One speaker put it succinctly: Nothing is more political than redistricting, even though laws strive to keep the politics out of the process.
Chairman Joe Maxwell told the audience that two commission members--Trent Skaggs and Marlene Davis--submitted a proposed redistricting map, called Skaggs-Davis No. 1, during an April 28 meeting in Jefferson City.
Several state representatives--especially from the city of St. Louis--praised the map as a good starting point for the commission, including Rep. Tishaura Jones, D-District 63 and Rep. Mike Colona, D-District 67.
Sylvester Taylor, D-District 80, of Black Jack, said he was happy with the Skaggs-Davis map. His district would become more compact and contiguous by losing part of Berkeley and Kinloch, but picking up parts of Florissant and Ferguson.
“I’m probably one of the few people who are happy with the map,” Taylor said.
Spaghetti noodle districts
However, several state representatives and citizens from St. Louis County thought the map lacked continuity in their areas--one of the Missouri’s constitutional guidelines for the commission.
“It seems that the Skaggs-Davis map has become THE map,” said Chris Howard, a Ballwin resident. He said no map should have been drawn until after discussing issues with constituents, such as at the public hearing. He said it’s already being viewed “as a starting point” simply because it exists.
Davis said, "The map is not the map of the commission, although there was a lot of input sought and a lot of thought was put into it."
Dean Plocher of Des Peres also did not like how the map treats St. Louis County because the districts are not compact or contiguous.
“It prejudices those of us in St. Louis County,” he said.
“The district I live in (according to the Skaggs-Davis map) goes from Manchester to Rock Hill Drive, a 45-minute drive in rush hour traffic,” Plocher said. “It looks like a spaghetti noodle all stretched out.”
Rep. Eileen McGeoghegan, D-District 77, of St. Ann, said the Skaggs-Davis map starts her district in North County and ends up in West County, crossing over into Maryland Heights.
“We just kind of follow the river,” she said.
Meanwhile, the proposal splits the City of St. Ann in half. An easy tradeoff would be to keep St. Ann in one district, McGeoghegan said.
Commissioner Thomas Wilson said McGeoghegan’s district now is compact and contiguous--but the replacement Skaggs-Davis district is not.
“Several people from Maryland Heights are not very happy with this,” Wilson said.
Rep. Cloria Brown, R-District 85, of South St. Louis County, said the Skaggs-Davis map divides too many communities in her district, including Lemay and Affton. She suggested simply moving her district’s western border, since it is up against the Mississippi River to the east.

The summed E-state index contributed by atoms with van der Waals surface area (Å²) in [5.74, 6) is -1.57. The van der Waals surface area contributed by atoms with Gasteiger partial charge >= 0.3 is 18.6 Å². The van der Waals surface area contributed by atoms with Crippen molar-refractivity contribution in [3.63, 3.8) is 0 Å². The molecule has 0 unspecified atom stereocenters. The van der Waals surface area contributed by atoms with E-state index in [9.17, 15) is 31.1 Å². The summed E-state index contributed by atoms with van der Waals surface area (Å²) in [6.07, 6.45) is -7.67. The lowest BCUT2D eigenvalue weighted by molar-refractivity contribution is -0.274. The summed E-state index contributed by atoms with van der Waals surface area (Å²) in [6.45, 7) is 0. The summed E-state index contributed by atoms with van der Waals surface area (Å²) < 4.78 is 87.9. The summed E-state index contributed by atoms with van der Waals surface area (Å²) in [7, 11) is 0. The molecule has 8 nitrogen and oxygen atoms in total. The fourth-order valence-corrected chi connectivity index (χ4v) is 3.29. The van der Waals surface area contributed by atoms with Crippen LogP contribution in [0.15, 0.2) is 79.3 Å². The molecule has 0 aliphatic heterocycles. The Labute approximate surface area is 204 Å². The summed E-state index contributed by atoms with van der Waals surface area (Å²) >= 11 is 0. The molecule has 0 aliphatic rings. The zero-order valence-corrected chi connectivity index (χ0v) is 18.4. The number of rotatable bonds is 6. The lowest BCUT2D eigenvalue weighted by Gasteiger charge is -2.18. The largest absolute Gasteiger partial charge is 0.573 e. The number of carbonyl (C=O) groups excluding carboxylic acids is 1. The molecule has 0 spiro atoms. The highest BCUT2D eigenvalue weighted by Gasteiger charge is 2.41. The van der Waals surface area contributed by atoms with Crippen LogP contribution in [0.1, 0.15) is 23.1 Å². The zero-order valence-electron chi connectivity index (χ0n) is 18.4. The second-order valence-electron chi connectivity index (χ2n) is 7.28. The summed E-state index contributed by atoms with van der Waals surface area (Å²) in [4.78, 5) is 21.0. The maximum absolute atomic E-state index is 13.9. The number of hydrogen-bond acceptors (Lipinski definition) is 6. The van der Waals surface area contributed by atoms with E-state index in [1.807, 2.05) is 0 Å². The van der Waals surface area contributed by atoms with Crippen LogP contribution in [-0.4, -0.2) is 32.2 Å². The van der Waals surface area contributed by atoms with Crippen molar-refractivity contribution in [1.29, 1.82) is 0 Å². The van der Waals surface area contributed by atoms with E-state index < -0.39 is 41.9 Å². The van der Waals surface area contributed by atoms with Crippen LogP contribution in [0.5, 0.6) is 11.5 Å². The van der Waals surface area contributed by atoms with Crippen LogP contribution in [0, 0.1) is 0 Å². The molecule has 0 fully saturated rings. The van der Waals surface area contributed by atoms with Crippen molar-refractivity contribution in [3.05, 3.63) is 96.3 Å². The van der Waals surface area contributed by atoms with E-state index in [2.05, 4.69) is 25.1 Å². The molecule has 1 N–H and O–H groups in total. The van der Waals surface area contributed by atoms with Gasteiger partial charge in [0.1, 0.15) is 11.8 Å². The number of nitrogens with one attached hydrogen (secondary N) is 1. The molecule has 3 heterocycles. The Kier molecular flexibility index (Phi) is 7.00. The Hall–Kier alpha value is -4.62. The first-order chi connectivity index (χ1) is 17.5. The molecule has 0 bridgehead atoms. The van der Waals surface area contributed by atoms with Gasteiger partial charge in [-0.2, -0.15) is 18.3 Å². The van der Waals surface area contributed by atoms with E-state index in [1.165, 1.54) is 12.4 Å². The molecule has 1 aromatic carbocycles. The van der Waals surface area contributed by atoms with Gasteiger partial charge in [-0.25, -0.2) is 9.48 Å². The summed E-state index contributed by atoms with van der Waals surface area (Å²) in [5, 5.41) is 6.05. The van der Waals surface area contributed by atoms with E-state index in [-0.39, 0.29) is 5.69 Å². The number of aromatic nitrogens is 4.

Other representatives wanted simple adjustments. Rep. Chuck Gatschenberger, D-District 13, wanted some adjustments to include a relatively new community in his district along with some areas that he expects will see a resurgence in building once the economy strengthens.
Speakers from a group called Let Missourians Decide urged commissioners to consider political competitiveness in the districts by taking party voting records into account when apportioning the districts.
Bob Johnson, a Lee’s Summit City Council member and president of Let Missourians Decide, asked the commission to consider district competitiveness during the process.
“During last year’s election cycle, there were 95 (state) House members who were elected either without opposition in November or with two-thirds of the vote. That, by definition, is probably not very competitive,” Johnson said.
After the meeting, Commissioner Cheryl Hibbeler of O'Fallon said the commission is mandated by the state Constitution to consider the three Cs: compact, contiguous, and communities of interest--which mainly include ethnicity and race.
Commissioners also are allowed to consider voting records, but it's not a mandate, she said.
He said the group’s goal is to create competitive districts through redistricting, and that the group would submit a map that would help achieve that goal. They strive to create districts, where possible, that would provide a 45 percent to 55 percent party split within the district.
Another of the group’s representatives said focusing on creating competitive districts would encourage more people to vote and run for office.
Can’t stay put
“Staying the same is not an option for us,” Maxwell said. “About 40 percent of the state’s population shifted.”
The commission has until Aug. 18 to submit a map to the governor. The commission then has until Sept. 18 to approve the map by a supermajority. In that case, the map will take effect.
If it fails to do so, the Missouri court system then will be responsible for redistricting.